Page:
A lot of my items are handmade, by me. I spend my off-season making handmade merch for my stand. Instead of selling clichéd koozies and stickers, my stand actually features my handmade cigar box guitars, beer can harmonica mics, cool pins made from bottle caps and anything else connected to my jug band show.
Of all my musical influences, classical violinist Niccolo Paganini has to be on top of the list. Though he lived in the late 18th century (long before image became as important in the making and marketing of musicians as their actual music), his extreme personal magnetism coupled with truly mind-boggling technique made him the world’s first bona fide rock star.
Great melodies, songs and solos tend to have a “call and response” element. Some like to describe it as a “question and answer” quality. Listen to classic artists like B.B. King, Chuck Berry and Albert King for great examples of this in their vocal melodies and guitar solos.
Even more amazing is that Speed, Accuracy and Articulation was filmed in one straight take, with virtually no edits or re-takes, after a previous studio session left precisely one hour on the clock for the day. As anyone who has filmed video lessons can attest, this is simply a super-human feat of on-camera consistency and cool-headedness.
There's a certain level of pride many musicians feel when they claim they are self-taught, and I can understand why. By considering themselves self-taught, some people enjoy the fact that, by not taking “lessons,” they discovered the ins and outs of playing an instrument on their own time, their own way, through their own skills.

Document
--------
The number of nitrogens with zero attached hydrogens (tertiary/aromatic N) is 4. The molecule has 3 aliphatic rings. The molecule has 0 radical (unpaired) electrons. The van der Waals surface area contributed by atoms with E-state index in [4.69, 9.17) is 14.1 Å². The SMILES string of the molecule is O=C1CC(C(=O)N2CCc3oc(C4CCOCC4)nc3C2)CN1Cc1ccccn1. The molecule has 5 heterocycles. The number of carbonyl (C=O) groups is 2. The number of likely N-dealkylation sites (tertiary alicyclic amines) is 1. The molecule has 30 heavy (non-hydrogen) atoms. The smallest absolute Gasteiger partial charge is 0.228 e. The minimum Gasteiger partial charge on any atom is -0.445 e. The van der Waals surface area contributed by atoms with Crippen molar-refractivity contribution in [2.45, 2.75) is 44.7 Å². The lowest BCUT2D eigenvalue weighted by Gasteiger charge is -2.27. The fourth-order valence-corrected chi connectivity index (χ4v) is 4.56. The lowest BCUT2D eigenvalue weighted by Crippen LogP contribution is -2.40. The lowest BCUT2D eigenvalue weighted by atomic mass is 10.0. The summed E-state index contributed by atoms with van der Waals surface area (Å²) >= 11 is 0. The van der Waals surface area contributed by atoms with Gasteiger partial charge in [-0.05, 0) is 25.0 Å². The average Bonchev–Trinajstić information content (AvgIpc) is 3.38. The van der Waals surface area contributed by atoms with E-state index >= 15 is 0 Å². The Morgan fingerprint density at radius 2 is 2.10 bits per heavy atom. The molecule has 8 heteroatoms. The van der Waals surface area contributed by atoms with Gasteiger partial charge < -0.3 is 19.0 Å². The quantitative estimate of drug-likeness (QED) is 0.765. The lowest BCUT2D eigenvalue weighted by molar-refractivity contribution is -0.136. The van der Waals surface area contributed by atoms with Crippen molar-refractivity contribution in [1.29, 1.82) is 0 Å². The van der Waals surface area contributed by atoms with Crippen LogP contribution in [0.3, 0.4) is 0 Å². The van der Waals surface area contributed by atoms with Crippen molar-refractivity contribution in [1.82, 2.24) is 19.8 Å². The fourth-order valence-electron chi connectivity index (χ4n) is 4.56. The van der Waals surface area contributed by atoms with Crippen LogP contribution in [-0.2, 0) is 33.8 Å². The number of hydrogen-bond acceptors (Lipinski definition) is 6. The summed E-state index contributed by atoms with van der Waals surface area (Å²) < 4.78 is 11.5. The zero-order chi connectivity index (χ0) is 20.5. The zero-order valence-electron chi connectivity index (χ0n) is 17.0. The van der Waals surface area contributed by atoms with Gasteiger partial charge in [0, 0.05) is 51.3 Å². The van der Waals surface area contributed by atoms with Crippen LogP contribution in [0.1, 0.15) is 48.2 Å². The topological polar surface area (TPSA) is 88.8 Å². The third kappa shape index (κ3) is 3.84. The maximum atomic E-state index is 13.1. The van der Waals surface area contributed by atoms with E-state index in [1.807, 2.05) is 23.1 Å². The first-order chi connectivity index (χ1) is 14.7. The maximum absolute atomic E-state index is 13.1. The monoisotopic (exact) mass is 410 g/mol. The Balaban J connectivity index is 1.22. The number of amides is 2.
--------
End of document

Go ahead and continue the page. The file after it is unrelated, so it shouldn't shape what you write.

I begin in ninth position with a fairly compact shape that spans the ninth to 12th frets. At the end of bar 1 and moving into bar 2, the fret hand shifts down two frets and spreads out to cover a four-fret span, from the seventh fret to the 11th. Use your first, second and fourth fingers to fret the notes.
This riff-writing exercise will demonstrate how to create diatonic and borrowed chords based on a chromatic bass line while staying in key. For this example, I’m going to use the key of A minor and the harmonic minor scale as my guide for chord construction.
In this month’s column, I’d like to present a few single-note patterns that are designed to fortify fret-hand/pick-hand coordination while they strengthen your overall chops and ability to play fast and clean. In my own experience, I have found that drilling on one or two very specific melodic fretboard shapes works wonders in uncovering technical areas of weakness in both hands.
ii-Vs are some of the most commonly used and important chords in the jazz repertoire. It’s a progression you’ll see often as a jazz guitarist, so being able to confidently solo over these chords is an essential skill. When first learning to blow over these chords, we often start with the Dorian and Mixolydian modes over each chord, respectively.
We were discussing robotic guitar tuners, tuning machines that tune themselves. I first saw this on a Gibson guitar. Now I saw a new one. Then I did a search. I even saw a robotic tuning tool. It got me thinking: How may young guitarists are taught to tune the guitar by ear these days? I mean really taught, as in making it a requirement?